This November, for the first time in my adult life, I likely will not be voting Republican in the presidential election. But neither can I support the Democratic nominee for president. Thus, I find myself in an interesting position: do I find the nearest nominee of a third party with whom I align on “must-have” issues? Or, since this is a principled stand for me, do I simply relax and look for ideological purity, and if I find none, refrain from voting? Often, our culture simply takes it as a presupposition that you have an ethical or patriotic obligation to vote. It is more assumed than defended, and usually comes in the form of the statement “If you don’t vote, then you can’t complain.” But is that really true? In this article, I seek to show that there is a particular ethic to not voting, and in some cases, it can be not only permissible to refrain from voting, but even obligatory.
Let’s start with the obligatory cases, since if these succeed, then it follows as a matter of logic that there are at least some permissible cases. Suppose a potential voter has done no research and knows virtually nothing about a referendum issue (say, about a measure to shift funding from one place to another). Should she vote yes or no? Given what she knows, she has no way of reasonably preferring one to the other. Given that the vote at issue can have repercussions that are good or bad, one can make the case that, ethically, if she does not have a clue, she should refrain from voting. That is, not only is it permissible for her to refrain from voting, but she plausibly has an obligation to do so. This is because it is reckless to so vote.
Consider another case, where you face a referendum with two choices, A and B. If you vote “A,” then all homosexuals will be rounded up, tried, and killed. If you vote “B,” this will happen, but only for homosexuals whose last names begin with “C,” and only once per year. It seems that either choice is unacceptable. Notice it wouldn’t help to have an objector tell you, “But a non-vote is just a vote for whichever one would win!,” or “B is the lesser of two evils!,” or “If you don’t vote, you don’t have a right to complain.” Actually, in these cases, you have an obligation not to vote for either one, and you absolutely do retain your right to complain about it.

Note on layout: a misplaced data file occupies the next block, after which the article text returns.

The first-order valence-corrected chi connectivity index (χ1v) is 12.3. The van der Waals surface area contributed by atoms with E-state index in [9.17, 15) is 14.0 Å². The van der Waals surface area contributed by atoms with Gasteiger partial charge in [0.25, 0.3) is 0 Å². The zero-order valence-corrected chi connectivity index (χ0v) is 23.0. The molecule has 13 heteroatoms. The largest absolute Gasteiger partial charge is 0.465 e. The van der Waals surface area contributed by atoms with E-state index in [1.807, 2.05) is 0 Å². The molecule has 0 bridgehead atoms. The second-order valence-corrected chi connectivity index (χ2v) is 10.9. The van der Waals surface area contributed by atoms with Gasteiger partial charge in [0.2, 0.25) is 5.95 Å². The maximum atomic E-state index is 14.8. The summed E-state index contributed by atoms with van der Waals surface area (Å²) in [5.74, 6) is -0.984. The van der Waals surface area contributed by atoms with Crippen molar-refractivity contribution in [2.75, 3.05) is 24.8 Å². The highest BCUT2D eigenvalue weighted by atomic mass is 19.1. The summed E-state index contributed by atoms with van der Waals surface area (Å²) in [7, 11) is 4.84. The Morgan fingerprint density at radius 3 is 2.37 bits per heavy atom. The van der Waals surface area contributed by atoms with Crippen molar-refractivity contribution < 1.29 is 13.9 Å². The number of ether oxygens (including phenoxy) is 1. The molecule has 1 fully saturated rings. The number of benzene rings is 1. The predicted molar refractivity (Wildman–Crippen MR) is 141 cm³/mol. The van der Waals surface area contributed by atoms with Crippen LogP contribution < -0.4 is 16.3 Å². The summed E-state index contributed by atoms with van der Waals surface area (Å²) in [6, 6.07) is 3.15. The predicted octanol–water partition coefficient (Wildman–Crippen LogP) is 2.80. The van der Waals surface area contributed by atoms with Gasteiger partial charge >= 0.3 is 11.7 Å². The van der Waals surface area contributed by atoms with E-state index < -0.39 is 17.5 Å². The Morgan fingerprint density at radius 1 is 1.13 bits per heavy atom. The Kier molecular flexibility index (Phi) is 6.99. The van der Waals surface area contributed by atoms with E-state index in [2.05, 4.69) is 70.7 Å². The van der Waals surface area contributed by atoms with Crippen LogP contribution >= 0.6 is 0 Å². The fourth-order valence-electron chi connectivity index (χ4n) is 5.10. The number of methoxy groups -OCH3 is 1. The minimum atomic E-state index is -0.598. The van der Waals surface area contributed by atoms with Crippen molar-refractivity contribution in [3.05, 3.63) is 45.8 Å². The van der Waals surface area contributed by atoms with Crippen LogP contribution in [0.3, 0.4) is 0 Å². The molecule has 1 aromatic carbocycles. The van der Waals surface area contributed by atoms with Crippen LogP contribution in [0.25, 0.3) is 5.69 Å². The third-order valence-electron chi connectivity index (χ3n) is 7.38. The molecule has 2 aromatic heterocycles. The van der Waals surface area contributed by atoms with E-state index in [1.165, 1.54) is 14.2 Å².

So what is the lesson here? We have an obligation to refrain from voting in cases of extreme ignorance, or in cases of two or more exhaustive choices that we can or should reasonably believe violate our principles.
Now consider the current case. I think the principles of the situation prohibit me from voting for either the Republican or Democrat. Thus, I have two major choices: I either refrain from voting at all, or I can embrace a third-party candidate. Now I think we should notice we may not necessarily have either condition in place in order to constitute an obligation not to vote, for me. Why, then, would I not vote?
First, I might refrain from voting as what is itself a protest vote. Contrary to popular belief, I neither cast a vote for Hillary/Donald nor lose my right to protest by not voting. It may be the case that I wish to voice my displeasure in one of the only ways I can: by refusing to play the game at all. This lack of voting isn’t voter apathy; it’s precisely the opposite. It’s precisely because I care that I am even considering this move. I think, then, this move might need to be accompanied by vocal action (whether by letter or in person). It is because I am involved that I retain a moral right to speak to what happens politically. Further, when the votes are tallied, none would be counted from me to a particular candidate; that’s just not how voting works. Neither could my lack of participation be interpreted as support for whomever wins. The hard-core Trump supporters told us he didn’t need us to win; if that’s true, then my position is a “no-harm, no-foul” thing. If it’s not true, as many have said, then we can always say, “we told you so.”
My next moves are to investigate third-party candidates. Currently, I am not sold on any one of them—but it’s only July. And pragmatics are mostly out the window (none of these third-party candidates are going to win the presidential race in 2016). Thus, I can afford to be principled.
Finally, I don’t trust in governments; that’s not where my hope lies. Instead, my hope is in Jesus Christ. I can trust in a God who is in control. This doesn’t mean I won’t vote at all (or even that I won’t vote for someone for president in 2016); I will do my due diligence and vote on issues and down-ticket candidates. Nonetheless, I think I am done with being a registered member of one of the two major parties for a while. The ethics of not voting seem to be relevant.